Government authorities have begun sampling for chemical contaminants after discovering intersex fish in three of Pennsylvania’s major rivers.
In Susquehanna, Delaware and Ohio river basins, some male fish have been found to be carrying eggs. This could be a sign that the water is tainted with chemicals, the US Geological Survey has reported in a new study.
So far, two fish species have been exhibiting intersex characteristics: the smallmouth bass and the white sucker. These characteristics are caused by harmful chemicals, although researchers are not exactly sure about the sources of these chemicals.
“The sources of estrogenic chemicals are most likely complex mixtures from both agricultural sources, such as animal wastes, pesticides and herbicides, and human sources from wastewater treatment plant effluent and other sewage discharges,” said Vicki Blazer, a fish biologist and lead author of the USGS study.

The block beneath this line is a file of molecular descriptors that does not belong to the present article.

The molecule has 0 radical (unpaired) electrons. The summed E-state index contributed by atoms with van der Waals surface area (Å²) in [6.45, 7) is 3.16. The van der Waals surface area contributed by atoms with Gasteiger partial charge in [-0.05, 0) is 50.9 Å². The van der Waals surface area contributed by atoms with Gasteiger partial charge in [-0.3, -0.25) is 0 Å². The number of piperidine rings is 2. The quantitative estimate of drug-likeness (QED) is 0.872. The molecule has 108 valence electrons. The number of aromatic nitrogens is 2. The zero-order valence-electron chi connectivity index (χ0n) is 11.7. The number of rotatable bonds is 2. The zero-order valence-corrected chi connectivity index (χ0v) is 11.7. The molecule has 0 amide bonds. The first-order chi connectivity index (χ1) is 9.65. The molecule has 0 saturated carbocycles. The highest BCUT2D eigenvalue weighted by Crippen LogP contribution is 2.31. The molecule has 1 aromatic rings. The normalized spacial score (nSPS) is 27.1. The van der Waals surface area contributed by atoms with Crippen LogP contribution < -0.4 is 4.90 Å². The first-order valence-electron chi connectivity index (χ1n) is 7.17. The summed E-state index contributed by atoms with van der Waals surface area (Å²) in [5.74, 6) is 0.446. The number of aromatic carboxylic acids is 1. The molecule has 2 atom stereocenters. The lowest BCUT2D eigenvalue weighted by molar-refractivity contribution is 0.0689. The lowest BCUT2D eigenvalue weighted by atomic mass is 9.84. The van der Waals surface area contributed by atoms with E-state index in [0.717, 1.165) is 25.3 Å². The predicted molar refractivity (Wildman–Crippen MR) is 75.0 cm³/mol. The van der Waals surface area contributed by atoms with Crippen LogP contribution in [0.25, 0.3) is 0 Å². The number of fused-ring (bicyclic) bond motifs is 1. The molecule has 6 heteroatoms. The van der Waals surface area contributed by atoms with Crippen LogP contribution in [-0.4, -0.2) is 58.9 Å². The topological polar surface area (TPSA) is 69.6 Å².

Estrogenic chemicals can disrupt the endocrine system. The endocrine system regulates the release of hormones, like estrogen and testosterone. Tampering with this system could interfere with a fish’s ability to reproduce, or, in this case, allow male fish to carry eggs.
This is not the first time that intersex fish have been discovered. Since 2006, the USGS has found similar cases in bass that inhabit the Potomac River.
Testing the chemicals in the Susquehanna, Delaware and Ohio river basins should provide more answers to what the chemicals are exactly and where they are coming from, as well as how to better combat them.
“The results will provide a much better understanding of the kinds, distribution and concentrations of these compounds,” said Amanda Witman, a DEP spokeswoman.
The study was published online in the journal Environmental Monitoring and Assessment.